Now in print: O’Reilly OpenStack Operations Guide
The OpenStack Operations Guide is the first Book Sprinted book published by a major Publisher. The Book Sprint was facilitated by Adam Hyde in 2013.
Taken from http://opensource.com/business/14/4/oreilly-openstack-operations-guide
Now in print: O’Reilly OpenStack Operations Guide
Image by opensource.com
Though I haven’t gotten my hands on the print version yet, I found the digital version looked awfully familiar, as many a Google search about a particular OpenStack topic had already led me here. Which was good news, because I found the documentation well-written, easy-to-read, and a good balance of being to-the-point while still giving appropriate context.
OpenStack Operations Guide: Set Up and Manage Your OpenStack Cloud
Interview with Everett Toews, Rackspace
Below, you’ll find an overview of the book and what you might need to know before you dive in. But before we get there, I spoke briefly with Everett Toews, a Developer Advocate at Rackspace and one of the seven named authors of the book. He provided some additional insight into the process of writing a community-driven book.
What was it like writing a guide with such a large team of people?
It was essential that we were all in the same place and had carved out that week in our schedules so we were free from distractions. Not everyone had met in person previously so we had a BBQ the night before the sprint and were able to come together as a team pretty quickly. Spending a full week in the same room with 7 people turned out to be a lot of fun (and very productive).
How does it work to move from a continuously updated online guide to a paper book?
Fortunately this is a tradeoff we haven’t really had to make. The online guide continues to be updated by the entire community and you can always see the current content. O’Reilly has worked closely with us to produce a print edition, which is a point-in-time release of the content. We’ve had the benefit of O’Reilly editors crawling over every page and the edits they suggest go into the current content first.
What was it like to go through the book sprint process that led to the book?
Having our facilitator, Adam Hyde, guide us through the book sprint process was crucial. He organized us, our ideas, and our content. We already had a fair amount of that content written beforehand but bringing it all together with new content and making it coherent was a lot of work. We spent the first three days writing and the last two days editing.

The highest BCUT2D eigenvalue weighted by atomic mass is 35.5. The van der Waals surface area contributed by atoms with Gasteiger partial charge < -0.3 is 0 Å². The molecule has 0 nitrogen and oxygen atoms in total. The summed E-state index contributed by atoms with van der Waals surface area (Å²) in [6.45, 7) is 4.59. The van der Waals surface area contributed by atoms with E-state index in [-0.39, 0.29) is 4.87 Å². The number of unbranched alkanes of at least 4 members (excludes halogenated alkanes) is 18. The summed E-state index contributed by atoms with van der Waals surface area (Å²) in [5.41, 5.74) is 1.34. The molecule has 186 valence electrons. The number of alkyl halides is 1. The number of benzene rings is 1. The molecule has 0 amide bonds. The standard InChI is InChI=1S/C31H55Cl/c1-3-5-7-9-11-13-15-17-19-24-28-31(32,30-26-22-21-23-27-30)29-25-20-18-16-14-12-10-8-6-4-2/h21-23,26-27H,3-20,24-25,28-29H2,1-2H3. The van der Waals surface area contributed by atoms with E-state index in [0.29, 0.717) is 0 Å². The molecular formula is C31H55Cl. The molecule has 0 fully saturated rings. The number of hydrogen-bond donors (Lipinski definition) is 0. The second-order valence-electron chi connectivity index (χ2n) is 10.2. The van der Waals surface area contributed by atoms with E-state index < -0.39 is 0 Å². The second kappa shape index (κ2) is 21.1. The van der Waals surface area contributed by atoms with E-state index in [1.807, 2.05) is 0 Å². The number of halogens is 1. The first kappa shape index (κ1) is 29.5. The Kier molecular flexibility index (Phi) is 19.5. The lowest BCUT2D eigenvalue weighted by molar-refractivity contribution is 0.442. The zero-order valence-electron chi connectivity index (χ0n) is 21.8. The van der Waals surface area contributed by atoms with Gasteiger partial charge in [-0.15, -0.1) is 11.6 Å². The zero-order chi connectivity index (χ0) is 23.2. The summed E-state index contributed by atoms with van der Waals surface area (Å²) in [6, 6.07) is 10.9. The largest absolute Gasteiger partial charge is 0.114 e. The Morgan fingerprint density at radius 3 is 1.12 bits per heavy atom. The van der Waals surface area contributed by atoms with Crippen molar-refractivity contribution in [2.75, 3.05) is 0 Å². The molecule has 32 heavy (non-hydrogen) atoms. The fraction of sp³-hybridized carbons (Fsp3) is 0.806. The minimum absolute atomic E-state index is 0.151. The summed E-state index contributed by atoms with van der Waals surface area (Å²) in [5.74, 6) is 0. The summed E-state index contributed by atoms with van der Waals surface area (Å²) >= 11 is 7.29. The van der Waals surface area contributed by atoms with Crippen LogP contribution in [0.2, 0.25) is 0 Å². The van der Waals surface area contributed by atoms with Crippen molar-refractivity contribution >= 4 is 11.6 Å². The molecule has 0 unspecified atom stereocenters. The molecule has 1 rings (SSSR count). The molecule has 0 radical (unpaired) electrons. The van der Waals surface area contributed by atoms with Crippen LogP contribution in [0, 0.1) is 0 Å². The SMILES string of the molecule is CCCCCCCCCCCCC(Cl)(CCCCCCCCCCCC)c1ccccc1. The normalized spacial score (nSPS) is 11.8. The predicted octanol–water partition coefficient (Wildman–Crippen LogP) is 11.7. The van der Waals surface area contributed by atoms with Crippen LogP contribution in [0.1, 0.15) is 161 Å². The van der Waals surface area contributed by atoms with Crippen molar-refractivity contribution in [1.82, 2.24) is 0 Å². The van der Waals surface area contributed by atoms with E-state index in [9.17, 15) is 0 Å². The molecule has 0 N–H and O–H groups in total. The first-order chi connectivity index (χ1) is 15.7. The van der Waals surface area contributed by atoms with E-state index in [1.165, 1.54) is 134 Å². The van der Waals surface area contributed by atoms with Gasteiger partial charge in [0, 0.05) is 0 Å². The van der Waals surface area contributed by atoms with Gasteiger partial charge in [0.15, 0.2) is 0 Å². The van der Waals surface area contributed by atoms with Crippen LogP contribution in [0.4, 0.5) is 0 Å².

Overview of OpenStack Operations Guide
Per the introduction, the book assumes a working knowledge of Linux, SQL databases, and virtualization, as well as a good bit of background with networking.
The OpenStack Operations Guide is divided into two main parts, the first helping the user to make critical infrastructural architecture decisions, and the second for how to operate and manage an up-and-running OpenStack installation.
In the first section, on architecture, the book walks through several of the many choice which need to be made, such as Linux distribution, hypervisor, networking method, message queue selection, and many others, and what a cluster running on those choices might look like. It takes you through the steps of provisioning and deployment, considerations for designing your cloud controller and your computer nodes. The next section walks though scaling and segregating your cloud, to meet your expanding workload as your computing requirements grow.
Next, the book discusses the decisions necessary when designing for persistent and ephemeral storage, including what to consider when choosing storage back ends. Finally, the section takes you through the considerations necessary for planning your network: IP address planning, network topology, services for networking, and more.
The second section of the book is all about operations: what to do when you’ve got your cloud up and running. First up is an introduction to the command line tools for managing OpenStack, and then a chapter on managing various projects and users within your cloud, and how to give those users the resources they need to succeed. Next is a deep dive into maintenance, failures, debugging, and network troubleshooting, how to use logs and monitoring to keep an eye on your cloud, and best practices for preparing for backup and recovery. Finally, the book presents thoughts on the upstream community, upgrades, and advanced configuration cases.
The book closes with a few example use cases from the OpenStack community, tales of OpenStack-gone-awry and how the difficulties were overcome, a guide to following the OpenStack roadmap, and finally, some resources for learning more.
Want to order your own copy? The OpenStack Operations Guide is available from the O’Reillywebsite. Alternatively, the digital copy available online at the OpenStack documentation website is licensed under a Creative Commons Attribution 3.0 United States License for your viewing (and sharing) pleasure.